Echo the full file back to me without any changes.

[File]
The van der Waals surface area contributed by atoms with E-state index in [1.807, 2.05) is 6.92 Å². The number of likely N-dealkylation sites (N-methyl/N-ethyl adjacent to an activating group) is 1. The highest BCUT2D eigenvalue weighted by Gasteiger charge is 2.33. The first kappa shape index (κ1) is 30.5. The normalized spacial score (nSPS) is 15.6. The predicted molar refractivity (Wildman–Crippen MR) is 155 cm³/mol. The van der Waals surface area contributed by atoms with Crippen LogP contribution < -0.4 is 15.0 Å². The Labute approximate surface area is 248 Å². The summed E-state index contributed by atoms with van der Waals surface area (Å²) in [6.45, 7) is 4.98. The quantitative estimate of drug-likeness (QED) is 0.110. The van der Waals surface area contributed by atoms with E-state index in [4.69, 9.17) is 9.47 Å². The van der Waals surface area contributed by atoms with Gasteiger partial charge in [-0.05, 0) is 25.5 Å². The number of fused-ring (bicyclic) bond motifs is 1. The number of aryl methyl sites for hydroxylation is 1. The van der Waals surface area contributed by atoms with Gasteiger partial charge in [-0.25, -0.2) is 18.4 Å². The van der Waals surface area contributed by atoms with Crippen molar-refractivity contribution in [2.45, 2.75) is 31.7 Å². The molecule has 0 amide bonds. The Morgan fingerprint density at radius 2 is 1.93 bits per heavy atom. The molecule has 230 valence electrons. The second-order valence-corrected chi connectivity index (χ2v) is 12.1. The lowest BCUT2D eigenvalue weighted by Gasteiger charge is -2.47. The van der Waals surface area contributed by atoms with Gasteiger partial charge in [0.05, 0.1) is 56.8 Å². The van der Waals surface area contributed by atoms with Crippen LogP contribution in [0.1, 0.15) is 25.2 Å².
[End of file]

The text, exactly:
The van der Waals surface area contributed by atoms with E-state index in [1.807, 2.05) is 6.92 Å². The number of likely N-dealkylation sites (N-methyl/N-ethyl adjacent to an activating group) is 1. The highest BCUT2D eigenvalue weighted by Gasteiger charge is 2.33. The first kappa shape index (κ1) is 30.5. The normalized spacial score (nSPS) is 15.6. The predicted molar refractivity (Wildman–Crippen MR) is 155 cm³/mol. The van der Waals surface area contributed by atoms with Crippen LogP contribution < -0.4 is 15.0 Å². The Labute approximate surface area is 248 Å². The summed E-state index contributed by atoms with van der Waals surface area (Å²) in [6.45, 7) is 4.98. The quantitative estimate of drug-likeness (QED) is 0.110. The van der Waals surface area contributed by atoms with E-state index in [4.69, 9.17) is 9.47 Å². The van der Waals surface area contributed by atoms with Gasteiger partial charge in [-0.05, 0) is 25.5 Å². The number of fused-ring (bicyclic) bond motifs is 1. The number of aryl methyl sites for hydroxylation is 1. The van der Waals surface area contributed by atoms with Gasteiger partial charge in [-0.25, -0.2) is 18.4 Å². The van der Waals surface area contributed by atoms with Crippen molar-refractivity contribution in [2.45, 2.75) is 31.7 Å². The molecule has 0 amide bonds. The Morgan fingerprint density at radius 2 is 1.93 bits per heavy atom. The molecule has 230 valence electrons. The second-order valence-corrected chi connectivity index (χ2v) is 12.1. The lowest BCUT2D eigenvalue weighted by Gasteiger charge is -2.47. The van der Waals surface area contributed by atoms with Gasteiger partial charge in [0.05, 0.1) is 56.8 Å². The van der Waals surface area contributed by atoms with Crippen LogP contribution in [0.1, 0.15) is 25.2 Å².